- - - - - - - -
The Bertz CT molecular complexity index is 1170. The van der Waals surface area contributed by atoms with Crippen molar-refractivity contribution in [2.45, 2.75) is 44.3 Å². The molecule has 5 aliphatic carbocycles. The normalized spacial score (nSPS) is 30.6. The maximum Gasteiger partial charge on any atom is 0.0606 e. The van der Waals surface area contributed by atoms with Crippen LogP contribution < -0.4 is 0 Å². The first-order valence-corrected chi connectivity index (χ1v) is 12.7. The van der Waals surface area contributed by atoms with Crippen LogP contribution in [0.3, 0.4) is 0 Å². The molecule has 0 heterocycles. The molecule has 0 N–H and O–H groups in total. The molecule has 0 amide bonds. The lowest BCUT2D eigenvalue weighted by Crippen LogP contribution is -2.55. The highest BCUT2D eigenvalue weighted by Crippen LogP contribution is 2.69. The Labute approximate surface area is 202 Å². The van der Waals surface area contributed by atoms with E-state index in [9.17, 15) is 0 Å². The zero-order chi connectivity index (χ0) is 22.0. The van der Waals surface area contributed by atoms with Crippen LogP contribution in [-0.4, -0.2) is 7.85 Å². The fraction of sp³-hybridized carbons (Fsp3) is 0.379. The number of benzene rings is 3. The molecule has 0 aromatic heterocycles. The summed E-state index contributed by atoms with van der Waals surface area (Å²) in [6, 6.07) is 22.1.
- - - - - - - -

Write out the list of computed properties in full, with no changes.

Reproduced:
The Bertz CT molecular complexity index is 1170. The van der Waals surface area contributed by atoms with Crippen molar-refractivity contribution in [2.45, 2.75) is 44.3 Å². The molecule has 5 aliphatic carbocycles. The normalized spacial score (nSPS) is 30.6. The maximum Gasteiger partial charge on any atom is 0.0606 e. The van der Waals surface area contributed by atoms with Crippen LogP contribution < -0.4 is 0 Å². The first-order valence-corrected chi connectivity index (χ1v) is 12.7. The van der Waals surface area contributed by atoms with Crippen LogP contribution in [0.3, 0.4) is 0 Å². The molecule has 0 heterocycles. The molecule has 0 N–H and O–H groups in total. The molecule has 0 amide bonds. The lowest BCUT2D eigenvalue weighted by Crippen LogP contribution is -2.55. The highest BCUT2D eigenvalue weighted by Crippen LogP contribution is 2.69. The Labute approximate surface area is 202 Å². The van der Waals surface area contributed by atoms with E-state index in [9.17, 15) is 0 Å². The zero-order chi connectivity index (χ0) is 22.0. The van der Waals surface area contributed by atoms with Crippen LogP contribution in [-0.4, -0.2) is 7.85 Å². The fraction of sp³-hybridized carbons (Fsp3) is 0.379. The number of benzene rings is 3. The molecule has 0 aromatic heterocycles. The summed E-state index contributed by atoms with van der Waals surface area (Å²) in [6, 6.07) is 22.1.